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Lethal Injection Ruling Draws Out Justices' Passionate Opinions

In dissent, Justice Sonia Sotomayor wrote that under the majority's reasoning it would not matter if the prisoner was being "drawn and quartered, slowly tortured to death, or actually burned at the stake," as long as there was no more humane method of execution available. Justice Antonin Scalia orally rebutted Justice Stephen Breyer's dissent, calling it "gobbledygook."
Carolyn Kaster

The U.S. Supreme Court on Monday dealt a major blow to death penalty opponents, upholding the use of a controversial drug as part of a three-drug execution cocktail. The vote was 5-4, with unusually passionate and sometimes bitter opinions from the majority and dissenting justices.

For years, executions have been carried out with a three-drug cocktail. Previously, the first drug, sodium thiopental, has put the prisoner in a deep, comalike state so that he will not feel the extremely painful second and third drugs used to kill him. In recent years, however, drug manufacturers and pharmacists increasingly have refused to make sodium thiopental, or a sister drug, pentobarbital, available for executions.

So some states have substituted a sedative named midazolam instead. Midazolam, however, is not approved by the FDA as effective for achieving a deep, comalike state, and death penalty opponents have claimed that prisoners are thus subject to feeling excruciating pain, as evidenced in some botched executions. The states, led by Oklahoma, countered that properly used in very high doses, midazolam is an appropriate drug, and they prevailed in the Supreme Court on Monday.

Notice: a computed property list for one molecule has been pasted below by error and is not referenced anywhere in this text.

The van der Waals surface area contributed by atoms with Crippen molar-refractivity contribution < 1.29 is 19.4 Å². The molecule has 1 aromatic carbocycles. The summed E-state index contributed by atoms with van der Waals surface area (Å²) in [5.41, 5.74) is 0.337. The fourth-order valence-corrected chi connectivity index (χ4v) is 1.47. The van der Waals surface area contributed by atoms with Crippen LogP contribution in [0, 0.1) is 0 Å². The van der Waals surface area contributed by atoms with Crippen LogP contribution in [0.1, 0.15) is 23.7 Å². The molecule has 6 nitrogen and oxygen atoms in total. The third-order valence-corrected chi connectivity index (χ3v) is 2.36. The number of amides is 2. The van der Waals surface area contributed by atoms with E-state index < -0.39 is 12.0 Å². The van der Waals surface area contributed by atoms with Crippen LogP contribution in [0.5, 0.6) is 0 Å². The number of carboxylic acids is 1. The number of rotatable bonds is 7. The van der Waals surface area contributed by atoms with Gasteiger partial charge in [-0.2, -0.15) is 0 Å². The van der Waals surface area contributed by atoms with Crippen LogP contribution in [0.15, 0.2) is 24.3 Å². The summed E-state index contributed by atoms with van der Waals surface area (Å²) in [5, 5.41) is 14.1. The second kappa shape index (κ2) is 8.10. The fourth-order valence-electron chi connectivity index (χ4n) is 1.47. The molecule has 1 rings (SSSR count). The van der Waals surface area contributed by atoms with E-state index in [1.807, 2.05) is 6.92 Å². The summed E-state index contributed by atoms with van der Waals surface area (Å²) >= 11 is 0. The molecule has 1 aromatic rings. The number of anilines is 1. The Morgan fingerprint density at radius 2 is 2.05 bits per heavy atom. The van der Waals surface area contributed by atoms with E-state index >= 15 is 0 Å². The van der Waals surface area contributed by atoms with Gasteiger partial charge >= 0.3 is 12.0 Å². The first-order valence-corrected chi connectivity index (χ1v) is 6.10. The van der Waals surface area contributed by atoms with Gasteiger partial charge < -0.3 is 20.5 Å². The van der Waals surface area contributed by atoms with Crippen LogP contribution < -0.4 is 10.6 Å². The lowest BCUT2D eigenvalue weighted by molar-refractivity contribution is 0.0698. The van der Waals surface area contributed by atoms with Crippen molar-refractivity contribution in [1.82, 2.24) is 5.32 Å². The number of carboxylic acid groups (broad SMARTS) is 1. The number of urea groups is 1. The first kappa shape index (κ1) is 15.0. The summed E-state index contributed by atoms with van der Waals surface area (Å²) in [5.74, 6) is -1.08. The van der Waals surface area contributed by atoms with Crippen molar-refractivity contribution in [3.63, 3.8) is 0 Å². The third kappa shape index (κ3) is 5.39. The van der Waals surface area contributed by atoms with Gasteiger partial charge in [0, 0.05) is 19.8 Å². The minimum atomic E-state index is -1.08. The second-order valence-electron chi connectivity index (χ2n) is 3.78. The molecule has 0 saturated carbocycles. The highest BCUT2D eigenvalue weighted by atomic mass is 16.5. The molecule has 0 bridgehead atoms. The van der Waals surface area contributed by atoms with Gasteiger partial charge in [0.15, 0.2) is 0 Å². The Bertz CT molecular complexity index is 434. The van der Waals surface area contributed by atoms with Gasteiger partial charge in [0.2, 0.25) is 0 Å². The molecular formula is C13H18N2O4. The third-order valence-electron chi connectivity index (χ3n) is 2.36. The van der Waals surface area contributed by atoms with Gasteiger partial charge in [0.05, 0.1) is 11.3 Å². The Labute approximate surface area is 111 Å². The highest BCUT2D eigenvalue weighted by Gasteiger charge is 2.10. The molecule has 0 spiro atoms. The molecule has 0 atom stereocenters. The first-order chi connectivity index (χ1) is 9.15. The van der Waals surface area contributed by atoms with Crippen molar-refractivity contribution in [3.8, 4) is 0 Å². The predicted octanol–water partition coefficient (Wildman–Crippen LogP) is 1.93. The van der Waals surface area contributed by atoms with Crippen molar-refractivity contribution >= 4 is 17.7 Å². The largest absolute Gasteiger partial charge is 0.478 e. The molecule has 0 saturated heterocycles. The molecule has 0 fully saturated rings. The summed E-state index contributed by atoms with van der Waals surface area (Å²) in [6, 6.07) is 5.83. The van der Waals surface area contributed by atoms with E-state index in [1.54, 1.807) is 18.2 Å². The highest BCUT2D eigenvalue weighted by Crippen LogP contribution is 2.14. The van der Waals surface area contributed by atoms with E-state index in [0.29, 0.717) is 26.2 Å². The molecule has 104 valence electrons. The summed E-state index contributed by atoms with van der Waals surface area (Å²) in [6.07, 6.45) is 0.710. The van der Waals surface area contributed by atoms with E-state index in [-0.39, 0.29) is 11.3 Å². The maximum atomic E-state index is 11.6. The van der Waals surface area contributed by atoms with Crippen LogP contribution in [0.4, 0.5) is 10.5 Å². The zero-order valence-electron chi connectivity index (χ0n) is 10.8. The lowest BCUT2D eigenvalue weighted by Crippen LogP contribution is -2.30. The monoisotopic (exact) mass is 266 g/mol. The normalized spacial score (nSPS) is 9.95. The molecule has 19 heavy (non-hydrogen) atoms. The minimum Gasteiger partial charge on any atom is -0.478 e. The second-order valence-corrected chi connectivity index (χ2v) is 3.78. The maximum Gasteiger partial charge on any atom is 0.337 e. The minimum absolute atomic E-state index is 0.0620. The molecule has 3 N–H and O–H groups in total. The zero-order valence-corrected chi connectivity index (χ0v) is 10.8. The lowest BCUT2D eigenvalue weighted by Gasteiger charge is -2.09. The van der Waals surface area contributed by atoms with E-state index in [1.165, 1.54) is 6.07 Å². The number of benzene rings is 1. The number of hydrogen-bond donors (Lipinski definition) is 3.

Writing for the court majority, Justice Samuel Alito said that death penalty opponents had failed to show that there is an alternative method of execution that is less painful. He rejected the argument that midazolam cannot achieve a sufficient degree of unconsciousness with massive doses of the drug. And he said that the only reason the traditional anesthesia drugs are often unavailable is because of pressure on manufacturers from death penalty opponents. Joining him in the majority were Justices Antonin Scalia, Anthony Kennedy, Clarence Thomas and Chief Justice John Roberts.

Kent Scheidegger of the Criminal Justice Legal Foundation praised the decision, noting that it would make it more difficult for death row inmates to challenge methods of execution. He conceded that midazolam is not an "optimum drug" but echoed Justice Alito's opinion in saying that death penalty opponents have themselves to blame for lobbying against genuine anesthetic drugs like pentobarbital.

"To the extent that there is a problem with midazolam, it's the people who have blocked access to pentobarbital who are responsible for it. It's on their head," he said.

But Bryan Stevenson, director of the Equal Justice Initiative, dismissed that argument.

"It's just not a brand or marketing tool that a lot of companies want. So to assign that to a minority cabal of anti-death penalty advocates is a little more ... far reaching than I think you would typically see from the court," he said.